Major Qualifying Project Ideas

Project: Visual Analysis of Biological Datasets

Professor: Matthew Ward

Solo or group: Multiple projects, solo or group

Description

As the size and diversity of biological datasets continues to expand without bound, there is a growing need for tools tohelp scientists discover interesting patterns and relationships within the data, which can lead to the development of theories on how biology works.  The focus of these projects is to examine current techniques for visualizing one or more types of biological data and propose, develop, and evaluate new visualization and interaction mechanisms to assist in the discovery process.

Skills needed

Ideally, at least one member should have taken graphics (CS 4732) or biovisualization (BCB 4002), at least one should have taken HCI (CS 3041), and at least one should have taken BB 1035 (Biotechnology). Other biology courses, such as Genetics, Molecular Biology, and Bioinformatics, would be a plus.  Interdisciplinary teams are welcome.

Project: 3-D HP model for protein folding

Professor: Brigitte Servatius

Solo or group: Either

Description

Ken Dill proposed a simple model for protein folding which isnot even completely understood in the plane, but yields good insight about shape and energy of a molecule in the folded state and possible pathways between states. A 3-D model is more realistic and opens new problems, for example about knottedness in the folded state.

Skills needed

Some knowledge about proteins, discrete mathematics, statistics and programming is helpful for this project.

Project: Improvements to Next-Generation Sequencing Base Calling

Professor: Patrick Flaherty

Solo or group: Group

Description

The current pipeline for calling bases from next-generation sequencing platforms yields an error rate  as high as 1-2% for some experiments. The goal of this project is to develop a data analysis pipeline for processing next-generation sequencing image data files that improves both the speed and accuracy compared to current methodology. Improving the base calling accuracy will allow us to detect rare mutations in clinical and pooled samples with higher resolution and facilitate the detection of resistant or unique cells in large these populations.

The raw data from a next-generation sequencing experiment is an image that shows the nucleotide incorporated into an extending strand of DNA. A single strand of DNA is represented by a spot on this image and a typical image has millions of spots. If a spot is misidentified due to overlap or low resolution, an error is made in calling the DNA sequence.

This project will be to develop a software data analysis pipeline that improves the accuracy and speed of calling the DNA sequence from the raw images. You may use graphical processing units, cloud-computing or standard computational resources to achieve both speed and accuracy.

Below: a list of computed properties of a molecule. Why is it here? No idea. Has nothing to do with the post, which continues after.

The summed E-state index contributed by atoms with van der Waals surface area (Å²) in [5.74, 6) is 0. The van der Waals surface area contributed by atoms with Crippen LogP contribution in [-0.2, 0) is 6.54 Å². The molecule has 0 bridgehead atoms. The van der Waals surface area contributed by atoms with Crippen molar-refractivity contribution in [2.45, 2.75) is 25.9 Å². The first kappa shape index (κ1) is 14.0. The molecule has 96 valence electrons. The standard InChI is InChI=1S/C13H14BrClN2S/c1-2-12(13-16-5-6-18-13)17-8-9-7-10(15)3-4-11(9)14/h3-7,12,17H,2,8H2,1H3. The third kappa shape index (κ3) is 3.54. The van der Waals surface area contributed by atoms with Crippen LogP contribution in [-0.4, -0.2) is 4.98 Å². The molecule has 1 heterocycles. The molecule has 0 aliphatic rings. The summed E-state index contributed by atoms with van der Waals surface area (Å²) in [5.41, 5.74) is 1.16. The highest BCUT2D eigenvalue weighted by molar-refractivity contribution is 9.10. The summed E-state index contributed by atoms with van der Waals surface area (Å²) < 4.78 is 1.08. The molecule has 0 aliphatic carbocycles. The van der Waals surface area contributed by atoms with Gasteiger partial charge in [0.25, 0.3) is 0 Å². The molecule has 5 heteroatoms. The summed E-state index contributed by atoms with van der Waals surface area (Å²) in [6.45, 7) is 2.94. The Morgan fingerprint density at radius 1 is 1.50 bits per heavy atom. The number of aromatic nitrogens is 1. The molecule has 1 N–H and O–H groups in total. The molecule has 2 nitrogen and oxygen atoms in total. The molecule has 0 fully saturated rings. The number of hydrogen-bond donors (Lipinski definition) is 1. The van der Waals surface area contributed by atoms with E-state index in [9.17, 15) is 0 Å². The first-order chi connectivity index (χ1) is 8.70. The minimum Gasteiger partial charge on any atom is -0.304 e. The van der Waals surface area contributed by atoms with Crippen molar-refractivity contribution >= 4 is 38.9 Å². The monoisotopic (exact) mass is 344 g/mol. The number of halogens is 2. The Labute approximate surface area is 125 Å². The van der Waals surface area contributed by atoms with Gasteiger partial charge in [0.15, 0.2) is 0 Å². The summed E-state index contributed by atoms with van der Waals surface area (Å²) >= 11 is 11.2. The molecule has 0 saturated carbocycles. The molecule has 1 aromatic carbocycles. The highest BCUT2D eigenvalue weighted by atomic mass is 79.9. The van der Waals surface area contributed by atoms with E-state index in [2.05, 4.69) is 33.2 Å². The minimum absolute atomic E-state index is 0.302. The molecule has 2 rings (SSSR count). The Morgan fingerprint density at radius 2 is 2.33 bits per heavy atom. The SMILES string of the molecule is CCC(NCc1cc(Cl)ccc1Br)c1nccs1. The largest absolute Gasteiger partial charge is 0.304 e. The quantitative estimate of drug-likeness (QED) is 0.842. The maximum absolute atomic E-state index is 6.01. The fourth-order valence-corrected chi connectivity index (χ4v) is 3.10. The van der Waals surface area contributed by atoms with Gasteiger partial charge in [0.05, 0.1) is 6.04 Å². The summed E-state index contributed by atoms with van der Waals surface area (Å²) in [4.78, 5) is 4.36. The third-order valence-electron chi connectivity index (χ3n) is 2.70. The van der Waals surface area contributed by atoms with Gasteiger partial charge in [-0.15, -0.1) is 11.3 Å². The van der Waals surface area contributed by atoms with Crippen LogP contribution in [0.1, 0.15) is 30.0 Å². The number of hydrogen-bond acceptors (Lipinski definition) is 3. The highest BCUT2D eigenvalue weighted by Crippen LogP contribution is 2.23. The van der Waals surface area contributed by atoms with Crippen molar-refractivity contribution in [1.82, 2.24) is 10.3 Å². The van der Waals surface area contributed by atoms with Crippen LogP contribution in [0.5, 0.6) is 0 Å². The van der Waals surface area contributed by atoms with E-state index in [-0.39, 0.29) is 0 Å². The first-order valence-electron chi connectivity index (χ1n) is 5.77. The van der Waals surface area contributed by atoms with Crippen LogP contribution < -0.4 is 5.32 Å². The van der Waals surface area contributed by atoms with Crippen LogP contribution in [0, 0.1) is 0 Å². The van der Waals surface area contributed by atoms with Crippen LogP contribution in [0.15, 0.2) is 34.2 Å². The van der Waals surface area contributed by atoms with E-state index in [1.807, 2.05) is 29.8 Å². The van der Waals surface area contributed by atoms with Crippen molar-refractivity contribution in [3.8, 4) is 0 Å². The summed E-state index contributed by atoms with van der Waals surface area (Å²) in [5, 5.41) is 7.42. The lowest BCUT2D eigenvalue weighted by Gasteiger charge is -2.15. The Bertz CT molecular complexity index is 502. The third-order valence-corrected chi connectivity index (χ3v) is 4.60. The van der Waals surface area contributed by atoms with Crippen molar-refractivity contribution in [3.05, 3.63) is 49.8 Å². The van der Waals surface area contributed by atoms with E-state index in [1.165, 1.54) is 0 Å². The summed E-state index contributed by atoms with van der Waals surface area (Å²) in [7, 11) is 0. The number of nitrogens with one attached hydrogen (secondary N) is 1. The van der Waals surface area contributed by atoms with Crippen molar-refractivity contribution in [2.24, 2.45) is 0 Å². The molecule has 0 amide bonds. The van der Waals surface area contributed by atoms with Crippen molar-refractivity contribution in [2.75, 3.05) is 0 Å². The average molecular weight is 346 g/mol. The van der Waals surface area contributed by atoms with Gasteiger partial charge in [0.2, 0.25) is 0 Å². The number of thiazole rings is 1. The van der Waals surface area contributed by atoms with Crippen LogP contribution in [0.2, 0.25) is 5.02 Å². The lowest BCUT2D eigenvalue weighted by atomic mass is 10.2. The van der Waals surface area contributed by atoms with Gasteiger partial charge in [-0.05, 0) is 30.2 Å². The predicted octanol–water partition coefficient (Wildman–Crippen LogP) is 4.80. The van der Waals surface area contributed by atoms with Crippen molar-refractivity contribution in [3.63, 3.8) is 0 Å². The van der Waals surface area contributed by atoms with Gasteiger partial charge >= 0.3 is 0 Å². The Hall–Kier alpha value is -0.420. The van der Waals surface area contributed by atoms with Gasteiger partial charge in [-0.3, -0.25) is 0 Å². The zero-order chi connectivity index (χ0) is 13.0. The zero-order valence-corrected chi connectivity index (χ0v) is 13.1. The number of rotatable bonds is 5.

Skills needed

Bioinformatics, image analysis, algorithms, statistics, machine learning, python or matlab, high-performance computing

Project: Articular Cartilage Mechanobiology

Professor: Sarah Olson

Solo or group: Group

Description

Articular cartilage is found in diarthrodial joints such the knee and is maintained by a sparsely distributed cell, the chondrocyte. In the knee, cartilage serves as a cushion and distributes loads. Specifically, in this project we are interested in modeling signaling pathways that couple forces on the cellular scale to up/down regulation of specific protein constituents. This will involve the development and simulation of a model consisting of a set of coupled ordinary differential equations. The signaling pathways that we wish to investigate have a large role in osteoarthritis, the degeneration of articular cartilage. Additional Information

Skills needed

Calculus, Differential Equations, Modeling. Familiarity or willingness to learn about cellular signaling pathways and programming (mainly using MATLAB)

Project: Expressed Sequence Analysis of a family of putative C. elegans surface antigen genes

Professor: Samuel Politz

Solo or group: 1-2 students per project

Description

The genome of the nematode C. elegans contains ~300 copies of a 150 bp sequence that encode a conserved amino acid sequence found in surface antigens of the parasitic nematode Toxocara canis.  Little is known about how this large family of protein-coding sequences is expressed.  This project will explore transcribed sequences in RNA/cDNA sequence databases to understand how/when/where these sequences are expressed.

Skills needed

Will train to work with BLAST searches of DNA sequence databases and multiple sequence alignment programs such as CLUSTAL and PILEUP

Project: Analysis of a novel class of fungal specific transcription factors involved in virulence.

Professor: Reeta Rao

Solo or group: 1 or 2 students maximum

Description

The ZCF proteins (~77) define a novel class of transcription factors that are only found in fungi.  Some of these proteins regulate fungal virulence.  The questions the MQP would like to address are

  1. Are there features/motifs that differentiate the subset of ZCF protiens that regulate virulence from other members of the family?
  2. Can we predict their likely targets?

Skills needed

Computational skills with good understanding of molecular biology.

Project: De Bruijn Graphs and their properties

Professor: Brigitte Servatius

Solo or group: Group

Description

In bioinformatics, De Bruijn graphs are used for de novo assembly of (short) read sequences into a genome. We want to examine the mathematical properties of De Bruijn graphs and match the theory with laboratory experiments.

Skills needed

Graph theory good programming skills are required.

 
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